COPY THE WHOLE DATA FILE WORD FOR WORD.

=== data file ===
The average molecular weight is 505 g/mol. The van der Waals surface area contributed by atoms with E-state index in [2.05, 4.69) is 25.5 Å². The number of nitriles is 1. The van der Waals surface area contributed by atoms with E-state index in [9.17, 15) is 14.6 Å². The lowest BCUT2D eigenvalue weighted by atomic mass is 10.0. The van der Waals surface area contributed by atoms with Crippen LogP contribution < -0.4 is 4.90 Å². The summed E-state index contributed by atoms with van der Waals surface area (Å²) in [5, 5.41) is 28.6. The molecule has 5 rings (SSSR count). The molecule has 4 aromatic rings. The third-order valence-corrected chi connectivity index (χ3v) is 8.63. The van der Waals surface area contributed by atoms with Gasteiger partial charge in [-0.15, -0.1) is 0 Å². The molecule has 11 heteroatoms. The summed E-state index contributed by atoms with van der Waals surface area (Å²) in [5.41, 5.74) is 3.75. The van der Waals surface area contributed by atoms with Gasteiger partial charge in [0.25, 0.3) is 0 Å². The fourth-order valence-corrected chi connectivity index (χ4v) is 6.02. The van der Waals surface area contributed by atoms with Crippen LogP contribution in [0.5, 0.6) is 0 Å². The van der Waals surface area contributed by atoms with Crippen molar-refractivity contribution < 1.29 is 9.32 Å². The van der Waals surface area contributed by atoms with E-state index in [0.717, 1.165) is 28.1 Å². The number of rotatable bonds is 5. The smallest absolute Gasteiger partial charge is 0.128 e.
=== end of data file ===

The average molecular weight is 505 g/mol. The van der Waals surface area contributed by atoms with E-state index in [2.05, 4.69) is 25.5 Å². The number of nitriles is 1. The van der Waals surface area contributed by atoms with E-state index in [9.17, 15) is 14.6 Å². The lowest BCUT2D eigenvalue weighted by atomic mass is 10.0. The van der Waals surface area contributed by atoms with Crippen LogP contribution < -0.4 is 4.90 Å². The summed E-state index contributed by atoms with van der Waals surface area (Å²) in [5, 5.41) is 28.6. The molecule has 5 rings (SSSR count). The molecule has 4 aromatic rings. The third-order valence-corrected chi connectivity index (χ3v) is 8.63. The van der Waals surface area contributed by atoms with Gasteiger partial charge in [-0.15, -0.1) is 0 Å². The molecule has 11 heteroatoms. The summed E-state index contributed by atoms with van der Waals surface area (Å²) in [5.41, 5.74) is 3.75. The van der Waals surface area contributed by atoms with Gasteiger partial charge in [0.25, 0.3) is 0 Å². The fourth-order valence-corrected chi connectivity index (χ4v) is 6.02. The van der Waals surface area contributed by atoms with Crippen LogP contribution in [0.5, 0.6) is 0 Å². The van der Waals surface area contributed by atoms with Crippen molar-refractivity contribution < 1.29 is 9.32 Å². The van der Waals surface area contributed by atoms with E-state index in [0.717, 1.165) is 28.1 Å². The number of rotatable bonds is 5. The smallest absolute Gasteiger partial charge is 0.128 e.